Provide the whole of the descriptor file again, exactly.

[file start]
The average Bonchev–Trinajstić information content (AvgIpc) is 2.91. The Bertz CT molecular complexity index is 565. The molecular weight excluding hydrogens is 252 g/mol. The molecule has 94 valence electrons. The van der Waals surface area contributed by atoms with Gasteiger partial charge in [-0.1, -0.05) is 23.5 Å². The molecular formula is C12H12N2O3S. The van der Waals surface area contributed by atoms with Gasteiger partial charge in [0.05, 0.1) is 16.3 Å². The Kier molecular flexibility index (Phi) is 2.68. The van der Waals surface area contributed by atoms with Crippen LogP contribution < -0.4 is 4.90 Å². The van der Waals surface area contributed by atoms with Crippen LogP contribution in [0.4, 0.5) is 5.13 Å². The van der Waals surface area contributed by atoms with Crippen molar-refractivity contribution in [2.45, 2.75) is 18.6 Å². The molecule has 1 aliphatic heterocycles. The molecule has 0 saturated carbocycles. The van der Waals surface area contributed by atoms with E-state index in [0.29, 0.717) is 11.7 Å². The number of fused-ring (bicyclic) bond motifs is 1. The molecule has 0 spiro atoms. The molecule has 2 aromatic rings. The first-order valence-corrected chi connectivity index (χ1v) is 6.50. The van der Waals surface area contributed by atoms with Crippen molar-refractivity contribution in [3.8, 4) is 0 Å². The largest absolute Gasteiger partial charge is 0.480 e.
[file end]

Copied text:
The average Bonchev–Trinajstić information content (AvgIpc) is 2.91. The Bertz CT molecular complexity index is 565. The molecular weight excluding hydrogens is 252 g/mol. The molecule has 94 valence electrons. The van der Waals surface area contributed by atoms with Gasteiger partial charge in [-0.1, -0.05) is 23.5 Å². The molecular formula is C12H12N2O3S. The van der Waals surface area contributed by atoms with Gasteiger partial charge in [0.05, 0.1) is 16.3 Å². The Kier molecular flexibility index (Phi) is 2.68. The van der Waals surface area contributed by atoms with Crippen LogP contribution < -0.4 is 4.90 Å². The van der Waals surface area contributed by atoms with Crippen LogP contribution in [0.4, 0.5) is 5.13 Å². The van der Waals surface area contributed by atoms with Crippen molar-refractivity contribution in [2.45, 2.75) is 18.6 Å². The molecule has 1 aliphatic heterocycles. The molecule has 0 saturated carbocycles. The van der Waals surface area contributed by atoms with E-state index in [0.29, 0.717) is 11.7 Å². The number of fused-ring (bicyclic) bond motifs is 1. The molecule has 0 spiro atoms. The molecule has 2 aromatic rings. The first-order valence-corrected chi connectivity index (χ1v) is 6.50. The van der Waals surface area contributed by atoms with Crippen molar-refractivity contribution in [3.8, 4) is 0 Å². The largest absolute Gasteiger partial charge is 0.480 e.